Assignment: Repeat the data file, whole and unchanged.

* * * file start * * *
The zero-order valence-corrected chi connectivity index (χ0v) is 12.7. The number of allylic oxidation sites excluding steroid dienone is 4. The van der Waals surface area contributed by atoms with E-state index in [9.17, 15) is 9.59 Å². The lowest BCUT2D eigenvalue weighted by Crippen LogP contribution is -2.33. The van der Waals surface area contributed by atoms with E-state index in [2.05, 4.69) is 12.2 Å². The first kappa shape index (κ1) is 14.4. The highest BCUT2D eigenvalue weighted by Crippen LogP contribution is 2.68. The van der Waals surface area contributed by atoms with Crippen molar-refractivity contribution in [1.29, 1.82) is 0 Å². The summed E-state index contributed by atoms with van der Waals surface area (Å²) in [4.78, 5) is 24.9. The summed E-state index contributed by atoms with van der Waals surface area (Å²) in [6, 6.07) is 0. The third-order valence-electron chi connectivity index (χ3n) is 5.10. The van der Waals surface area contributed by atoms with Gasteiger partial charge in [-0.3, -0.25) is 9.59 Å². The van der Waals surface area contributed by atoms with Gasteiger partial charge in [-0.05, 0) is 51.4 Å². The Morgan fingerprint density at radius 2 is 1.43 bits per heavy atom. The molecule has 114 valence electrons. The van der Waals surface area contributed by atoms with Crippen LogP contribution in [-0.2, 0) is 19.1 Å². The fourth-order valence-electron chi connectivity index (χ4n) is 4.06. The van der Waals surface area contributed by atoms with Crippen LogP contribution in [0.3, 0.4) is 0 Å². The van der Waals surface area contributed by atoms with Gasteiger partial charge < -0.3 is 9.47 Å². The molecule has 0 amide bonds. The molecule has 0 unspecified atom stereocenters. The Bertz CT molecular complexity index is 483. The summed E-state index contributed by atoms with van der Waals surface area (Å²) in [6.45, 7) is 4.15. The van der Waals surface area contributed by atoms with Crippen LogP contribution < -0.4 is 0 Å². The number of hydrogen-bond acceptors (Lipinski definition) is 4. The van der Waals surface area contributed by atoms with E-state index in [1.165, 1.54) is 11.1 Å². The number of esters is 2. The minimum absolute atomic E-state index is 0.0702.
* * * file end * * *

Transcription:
The zero-order valence-corrected chi connectivity index (χ0v) is 12.7. The number of allylic oxidation sites excluding steroid dienone is 4. The van der Waals surface area contributed by atoms with E-state index in [9.17, 15) is 9.59 Å². The lowest BCUT2D eigenvalue weighted by Crippen LogP contribution is -2.33. The van der Waals surface area contributed by atoms with E-state index in [2.05, 4.69) is 12.2 Å². The first kappa shape index (κ1) is 14.4. The highest BCUT2D eigenvalue weighted by Crippen LogP contribution is 2.68. The van der Waals surface area contributed by atoms with Crippen molar-refractivity contribution in [1.29, 1.82) is 0 Å². The summed E-state index contributed by atoms with van der Waals surface area (Å²) in [4.78, 5) is 24.9. The summed E-state index contributed by atoms with van der Waals surface area (Å²) in [6, 6.07) is 0. The third-order valence-electron chi connectivity index (χ3n) is 5.10. The van der Waals surface area contributed by atoms with Gasteiger partial charge in [-0.3, -0.25) is 9.59 Å². The van der Waals surface area contributed by atoms with Gasteiger partial charge in [-0.05, 0) is 51.4 Å². The Morgan fingerprint density at radius 2 is 1.43 bits per heavy atom. The molecule has 114 valence electrons. The van der Waals surface area contributed by atoms with Crippen LogP contribution in [-0.2, 0) is 19.1 Å². The fourth-order valence-electron chi connectivity index (χ4n) is 4.06. The van der Waals surface area contributed by atoms with Crippen LogP contribution in [0.3, 0.4) is 0 Å². The van der Waals surface area contributed by atoms with Gasteiger partial charge < -0.3 is 9.47 Å². The molecule has 0 amide bonds. The molecule has 0 unspecified atom stereocenters. The Bertz CT molecular complexity index is 483. The summed E-state index contributed by atoms with van der Waals surface area (Å²) in [6.45, 7) is 4.15. The van der Waals surface area contributed by atoms with Crippen LogP contribution < -0.4 is 0 Å². The number of hydrogen-bond acceptors (Lipinski definition) is 4. The van der Waals surface area contributed by atoms with E-state index in [1.165, 1.54) is 11.1 Å². The number of esters is 2. The minimum absolute atomic E-state index is 0.0702.